Summa Theologica, by St. Thomas Aquinas, , at sacred-texts.com
We must now consider honesty, under which head there are four points of inquiry:
(1) The relation between the honest and the virtuous;
(2) Its relation with the beautiful [*As honesty here denotes moral goodness, so beauty stands for moral beauty];
(3) Its relation with the useful and the pleasant;
(4) Whether honesty is a part of temperance?
Objection 1: It would seem that honesty is not the same as virtue. For Tully says (De Invent. Rhet. ii, 53) that "the honest is what is desired for its own sake." Now virtue is desired, not for its own sake, but for the sake of happiness, for the Philosopher says (Ethic. i, 9) that "happiness is the reward and the end of virtue." Therefore honesty is not the same as virtue.
Objection 2: Further, according to Isidore (Etym. x) "honesty means an honorable state." Now honor is due to many things besides virtue, since "it is praise that is the proper due of virtue" (Ethic. i, 12). Therefore honesty is not the same as virtue.
Objection 3: Further, the "principal part of virtue is the interior choice," as the Philosopher says (Ethic. viii, 13). But honesty seems to pertain rather to exterior conduct, according to 1 Cor. 14:40, "Let all things be done decently [honeste] and according to order" among you. Therefore honesty is not the same as virtue.
Objection 4: Further, honesty apparently consists in external wealth. According to Ecclus. 11:14, "good things and evil, life and death [poverty and riches] are from God" [*The words in brackets are omitted in the Leonine edition. For riches the Vulgate has 'honestas']. But virtue does not consist in external wealth. Therefore honesty is not the same as virtue.
On the contrary, Tully (De Offic. i, 5; Rhet. ii, 53) divides honesty into the four principal virtues, into which virtue is also divided. Therefore honesty is the same as virtue.
I answer that, As Isidore says (Etym. x) "honesty means an honorable state," wherefore a thing may be said to be honest through being worthy of honor. Now honor, as stated above (Q, A, ad 2), is due to excellence: and the excellence of a man is gauged chiefly according to his virtue, as stated in Phys. vii, 17. Therefore, properly speaking, honesty refers to the same thing as virtue.
Reply to Objection 1: According to the Philosopher (Ethic. i, 7), of those things that are desired for their own sake, some are desired for their own sake alone, and never for the sake of something else, such as happiness which is the last end; while some are desired, not only for their own sake, inasmuch as they have an aspect of goodness in themselves, even if no further good accrued to us through them, but also for the sake of something else, inasmuch as they are conducive to some more perfect good. It is thus that the virtues are desirable for their own sake: wherefore Tully says (De Invent. Rhet. ii, 52) that "some things allure us by their own force, and attract us by their own worth, such as virtue, truth, knowledge." And this suffices to give a thing the character of honest.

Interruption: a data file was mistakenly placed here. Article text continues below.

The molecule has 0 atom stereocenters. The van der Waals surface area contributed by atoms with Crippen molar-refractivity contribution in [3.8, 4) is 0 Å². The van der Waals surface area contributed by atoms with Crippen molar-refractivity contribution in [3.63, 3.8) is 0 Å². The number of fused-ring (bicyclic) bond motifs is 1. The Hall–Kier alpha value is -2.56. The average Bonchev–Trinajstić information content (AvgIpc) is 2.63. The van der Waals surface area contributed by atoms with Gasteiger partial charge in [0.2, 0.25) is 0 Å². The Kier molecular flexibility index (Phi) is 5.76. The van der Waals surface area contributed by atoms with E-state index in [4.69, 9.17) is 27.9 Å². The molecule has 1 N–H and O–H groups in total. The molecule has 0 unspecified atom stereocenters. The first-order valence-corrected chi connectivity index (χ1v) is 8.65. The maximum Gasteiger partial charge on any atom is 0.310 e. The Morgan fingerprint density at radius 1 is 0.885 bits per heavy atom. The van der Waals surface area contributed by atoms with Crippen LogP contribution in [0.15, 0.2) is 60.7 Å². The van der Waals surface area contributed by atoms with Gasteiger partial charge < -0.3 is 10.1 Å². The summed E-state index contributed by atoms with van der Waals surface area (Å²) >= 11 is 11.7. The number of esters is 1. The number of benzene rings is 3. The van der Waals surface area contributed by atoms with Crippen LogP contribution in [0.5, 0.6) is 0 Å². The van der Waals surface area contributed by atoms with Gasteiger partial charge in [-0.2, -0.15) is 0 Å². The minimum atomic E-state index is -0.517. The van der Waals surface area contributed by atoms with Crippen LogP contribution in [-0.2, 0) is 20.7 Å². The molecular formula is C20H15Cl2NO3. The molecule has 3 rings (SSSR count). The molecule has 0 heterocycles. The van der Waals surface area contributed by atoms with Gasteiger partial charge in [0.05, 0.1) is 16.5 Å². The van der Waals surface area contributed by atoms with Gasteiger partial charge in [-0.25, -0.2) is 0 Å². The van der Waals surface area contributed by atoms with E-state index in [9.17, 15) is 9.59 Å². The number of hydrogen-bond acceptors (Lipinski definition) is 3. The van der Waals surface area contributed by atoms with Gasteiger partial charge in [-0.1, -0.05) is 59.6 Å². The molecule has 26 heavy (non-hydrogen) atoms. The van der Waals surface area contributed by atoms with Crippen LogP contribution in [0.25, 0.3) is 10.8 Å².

Reply to Objection 2: Some of the things which are honored besides virtue are more excellent than virtue, namely God and happiness, and such like things are not so well known to us by experience as virtue which we practice day by day. Hence virtue has a greater claim to the name of honesty. Other things which are beneath virtue are honored, in so far as they are a help to the practice of virtue, such as rank, power, and riches [*Ethic. i, 8]. For as the Philosopher says (Ethic. iv, 3) that these things "are honored by some people, but in truth it is only the good man who is worthy of honor." Now a man is good in respect of virtue. Wherefore praise is due to virtue in so far as the latter is desirable for the sake of something else, while honor is due to virtue for its own sake: and it is thus that virtue has the character of honesty.
Reply to Objection 3: As we have stated honest denotes that to which honor is due. Now honor is an attestation to someone's excellence, as stated above (Q, AA,2). But one attests only to what one knows; and the internal choice is not made known save by external actions. Wherefore external conduct has the character of honesty, in so far as it reflects internal rectitude. For this reason honesty consists radically in the internal choice, but its expression lies in the external conduct.
Reply to Objection 4: It is because the excellence of wealth is commonly regarded as making a man deserving of honor, that sometimes the name of honesty is given to external prosperity.